Is this the end of Mashiach ben Yosef?

The ruling elites, the sacred establishers of Israel’s bureaucracy are coming with their knives sharpened – closing in on Bibi Netanyahu, the Prime Minister of Israel. After all it is their state – their establishment and not his. This was made clear to Menachem Begin, the man who Bibi’s father served as secretary, when David Ben Gurion ordered Yitzhak Rabin to fire on the Atalena destroying it, the ammunition in it, and killing many passengers – most of whom were Holocaust survivors. The real target had been Begin who made it out alive.

Israel Eldad had warned Begin not to trust the Mapai, the forerunner of the Labor. “Menachem, do you really think they will just let you walk in with enough weapons to take control? It is their state not yours and they rather destroy it than hand it over to you.”

Eldad was right of course. The destruction of the Altalena led to the fall of Jerusalem since the ammunition and weapons Begin was bringing in would have led to its capture.

Why Netanyahu?

When Avichai Mandebilt declared his intention to indict the Prime Minister, he essentially paved the way for the leftist super-structure, Israel’s Deep State to begin the process of finally wresting control of the country from the street it lost it to when Begin surprised the parochial classes and Laborites in 1977.

True, there have been right wing leaders before, but each eventually bent to the will of the courts and the media, but not Netanyahu – he has always been smarter than the left. The street, the disadvantaged, the religious, the settler, the sefardi, they have all sensed Netanyahu was different.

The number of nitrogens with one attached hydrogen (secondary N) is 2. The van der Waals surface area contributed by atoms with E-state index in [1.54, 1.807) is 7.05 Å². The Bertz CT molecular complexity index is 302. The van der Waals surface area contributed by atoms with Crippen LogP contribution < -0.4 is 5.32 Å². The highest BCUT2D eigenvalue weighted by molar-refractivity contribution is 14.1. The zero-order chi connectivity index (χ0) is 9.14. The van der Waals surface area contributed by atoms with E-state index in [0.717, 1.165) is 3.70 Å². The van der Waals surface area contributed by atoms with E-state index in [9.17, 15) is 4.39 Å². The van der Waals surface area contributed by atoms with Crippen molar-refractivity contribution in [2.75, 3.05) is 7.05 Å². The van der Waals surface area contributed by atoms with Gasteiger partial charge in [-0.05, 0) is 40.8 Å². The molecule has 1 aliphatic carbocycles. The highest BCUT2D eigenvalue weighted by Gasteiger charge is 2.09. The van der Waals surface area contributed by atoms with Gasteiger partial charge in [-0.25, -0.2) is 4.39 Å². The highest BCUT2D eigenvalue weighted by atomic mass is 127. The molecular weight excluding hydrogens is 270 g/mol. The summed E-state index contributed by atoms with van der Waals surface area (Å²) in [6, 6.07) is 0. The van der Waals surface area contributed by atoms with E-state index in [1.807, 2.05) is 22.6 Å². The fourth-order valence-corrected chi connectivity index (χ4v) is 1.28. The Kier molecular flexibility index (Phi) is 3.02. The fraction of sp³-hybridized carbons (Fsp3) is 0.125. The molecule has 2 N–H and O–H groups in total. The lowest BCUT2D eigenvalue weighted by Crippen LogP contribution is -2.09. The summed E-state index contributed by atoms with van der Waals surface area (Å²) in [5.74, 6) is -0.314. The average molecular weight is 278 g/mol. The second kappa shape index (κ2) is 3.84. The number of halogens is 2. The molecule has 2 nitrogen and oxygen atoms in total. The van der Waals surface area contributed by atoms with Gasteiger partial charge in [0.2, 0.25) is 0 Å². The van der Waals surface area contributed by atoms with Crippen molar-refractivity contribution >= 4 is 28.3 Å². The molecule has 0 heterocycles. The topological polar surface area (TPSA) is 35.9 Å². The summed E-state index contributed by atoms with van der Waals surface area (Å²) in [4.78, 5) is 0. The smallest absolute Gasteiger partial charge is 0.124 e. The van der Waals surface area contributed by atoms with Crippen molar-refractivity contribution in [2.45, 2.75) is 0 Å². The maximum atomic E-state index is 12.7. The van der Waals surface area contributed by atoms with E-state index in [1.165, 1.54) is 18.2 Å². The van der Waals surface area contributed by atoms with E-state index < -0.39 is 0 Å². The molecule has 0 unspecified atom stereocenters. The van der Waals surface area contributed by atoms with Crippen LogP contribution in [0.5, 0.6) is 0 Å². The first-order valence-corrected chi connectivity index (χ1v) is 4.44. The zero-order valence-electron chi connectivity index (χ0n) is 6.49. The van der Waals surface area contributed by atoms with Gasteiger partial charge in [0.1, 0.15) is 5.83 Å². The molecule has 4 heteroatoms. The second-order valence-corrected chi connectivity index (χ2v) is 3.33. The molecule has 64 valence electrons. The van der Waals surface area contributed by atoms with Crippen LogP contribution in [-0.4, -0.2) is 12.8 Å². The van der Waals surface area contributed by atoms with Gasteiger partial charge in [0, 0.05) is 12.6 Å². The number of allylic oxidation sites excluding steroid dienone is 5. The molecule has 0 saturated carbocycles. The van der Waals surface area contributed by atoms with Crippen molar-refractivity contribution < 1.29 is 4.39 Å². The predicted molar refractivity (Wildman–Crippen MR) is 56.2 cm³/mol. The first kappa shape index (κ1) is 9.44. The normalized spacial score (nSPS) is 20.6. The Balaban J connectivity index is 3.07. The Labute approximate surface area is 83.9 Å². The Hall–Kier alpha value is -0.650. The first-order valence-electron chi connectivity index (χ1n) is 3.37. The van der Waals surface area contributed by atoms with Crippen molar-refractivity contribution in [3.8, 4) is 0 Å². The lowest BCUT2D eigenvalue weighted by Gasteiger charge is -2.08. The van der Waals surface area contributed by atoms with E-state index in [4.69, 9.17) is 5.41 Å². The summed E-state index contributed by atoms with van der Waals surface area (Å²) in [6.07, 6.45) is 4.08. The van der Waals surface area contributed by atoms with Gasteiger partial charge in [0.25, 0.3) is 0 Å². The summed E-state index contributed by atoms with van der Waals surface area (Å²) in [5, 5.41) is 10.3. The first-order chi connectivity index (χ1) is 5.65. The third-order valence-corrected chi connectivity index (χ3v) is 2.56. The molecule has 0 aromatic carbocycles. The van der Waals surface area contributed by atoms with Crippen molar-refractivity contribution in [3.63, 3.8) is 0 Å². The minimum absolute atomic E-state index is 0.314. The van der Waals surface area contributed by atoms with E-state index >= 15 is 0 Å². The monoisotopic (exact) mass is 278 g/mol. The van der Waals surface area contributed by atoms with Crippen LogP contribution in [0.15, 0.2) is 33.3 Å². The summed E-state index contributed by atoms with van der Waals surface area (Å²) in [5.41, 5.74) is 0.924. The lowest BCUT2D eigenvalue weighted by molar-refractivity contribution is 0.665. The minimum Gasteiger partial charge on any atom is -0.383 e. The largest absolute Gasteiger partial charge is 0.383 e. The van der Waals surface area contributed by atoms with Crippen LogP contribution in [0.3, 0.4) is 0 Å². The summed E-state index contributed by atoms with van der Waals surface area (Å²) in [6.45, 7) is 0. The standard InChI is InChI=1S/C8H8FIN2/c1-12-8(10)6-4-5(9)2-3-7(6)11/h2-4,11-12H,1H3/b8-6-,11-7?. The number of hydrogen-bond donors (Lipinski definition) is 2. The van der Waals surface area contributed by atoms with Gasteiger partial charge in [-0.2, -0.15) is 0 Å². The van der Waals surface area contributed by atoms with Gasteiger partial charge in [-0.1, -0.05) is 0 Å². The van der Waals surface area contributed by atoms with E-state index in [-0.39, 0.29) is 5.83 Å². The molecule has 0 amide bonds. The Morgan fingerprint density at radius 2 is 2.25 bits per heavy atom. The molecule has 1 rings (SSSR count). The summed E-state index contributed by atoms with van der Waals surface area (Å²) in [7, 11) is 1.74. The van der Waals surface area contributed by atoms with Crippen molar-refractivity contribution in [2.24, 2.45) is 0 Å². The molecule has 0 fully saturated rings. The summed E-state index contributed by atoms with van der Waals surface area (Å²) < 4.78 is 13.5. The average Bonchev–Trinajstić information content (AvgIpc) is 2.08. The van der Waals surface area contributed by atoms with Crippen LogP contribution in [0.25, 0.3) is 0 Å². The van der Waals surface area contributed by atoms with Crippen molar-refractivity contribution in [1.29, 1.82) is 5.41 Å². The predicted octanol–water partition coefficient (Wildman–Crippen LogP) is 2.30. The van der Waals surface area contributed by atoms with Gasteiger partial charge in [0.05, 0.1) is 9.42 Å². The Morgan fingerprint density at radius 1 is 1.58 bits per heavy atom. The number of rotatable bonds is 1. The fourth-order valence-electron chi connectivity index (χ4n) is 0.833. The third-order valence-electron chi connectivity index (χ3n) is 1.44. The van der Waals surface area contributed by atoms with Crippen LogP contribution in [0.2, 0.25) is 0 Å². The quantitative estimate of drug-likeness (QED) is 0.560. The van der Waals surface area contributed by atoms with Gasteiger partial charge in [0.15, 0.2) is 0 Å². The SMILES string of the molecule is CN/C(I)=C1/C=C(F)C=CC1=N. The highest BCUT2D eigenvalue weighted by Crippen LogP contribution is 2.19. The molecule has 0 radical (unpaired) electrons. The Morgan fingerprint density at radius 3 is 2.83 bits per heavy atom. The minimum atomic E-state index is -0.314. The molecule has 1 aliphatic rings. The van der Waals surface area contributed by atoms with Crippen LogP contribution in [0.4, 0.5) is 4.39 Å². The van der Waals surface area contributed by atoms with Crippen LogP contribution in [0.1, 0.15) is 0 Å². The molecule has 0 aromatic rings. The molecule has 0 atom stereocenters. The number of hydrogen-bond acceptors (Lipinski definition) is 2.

True, Netanyahu has not always acted the way any one group would want, but changed the face of Israel, steering it away from failed policies and turned it into a powerhouse – a true global leader. The Prime Minister has been a thorn in the side of the Left, because he mainstreamed positions that were at one time unthinkable, steering a shaky ship after Olmert went down and turned the State around in the face of tremendous systemic opposition .

The Rise of Mashiach ben Yosef

At the End of Days, a leader will arise that will be a forerunner to Mashiach ben David. This forerunner is dubbed Mashiach ben Yosef, whose whole aim is to safeguard the Jewish people in the Land of Israel in a material sense. His power and ability is to utilize the physical vessels available and harness them for the good of the Nation of Israel while protecting the nation from harm.

The Mashiach be Yosef is also a concept or a movement, represented by thousands of “redeemers” since the birth of the Zionist movement. This movement has been encapsulated by the State – the one which has been uplifted by the current Prime Minister in a way never previously imagined.

Along with Mashiach ben Yosef, there is the Erev Rav named for the mixed multitudes that left Egypt with the Nation of Israel. At the End of Days, it is said that these mixed multitudes will be control of the Land of Israel and ultimately destroy the Mashiach ben Yosef, which is both the leader himself and the physical restoration of the Nation of Israel in the Land of Israel.

Sometimes we think Redemption and we feel the End of Days is sometime in the future, but it seems now we are at that point.

Predicted in the Bible

“And I will pour out upon the house of David and upon the inhabitants of Jerusalem a spirit of grace and supplications. And they shall look to me because of those who have been thrust through [with swords], and they shall mourn over it as one mourns over an only son and shall be in bitterness, therefore, as one is embittered over a firstborn son.On that day there shall be great mourning in Jerusalem, like the mourning of Hadadrimmon in the Valley of Megiddon.” Zechariah 12:10-11

The first Ashkenazi chief rabbi of British Palestine Rav Kook wrote the following in 1904 as a eulogy on the occasion of Theodor Herzl’s death: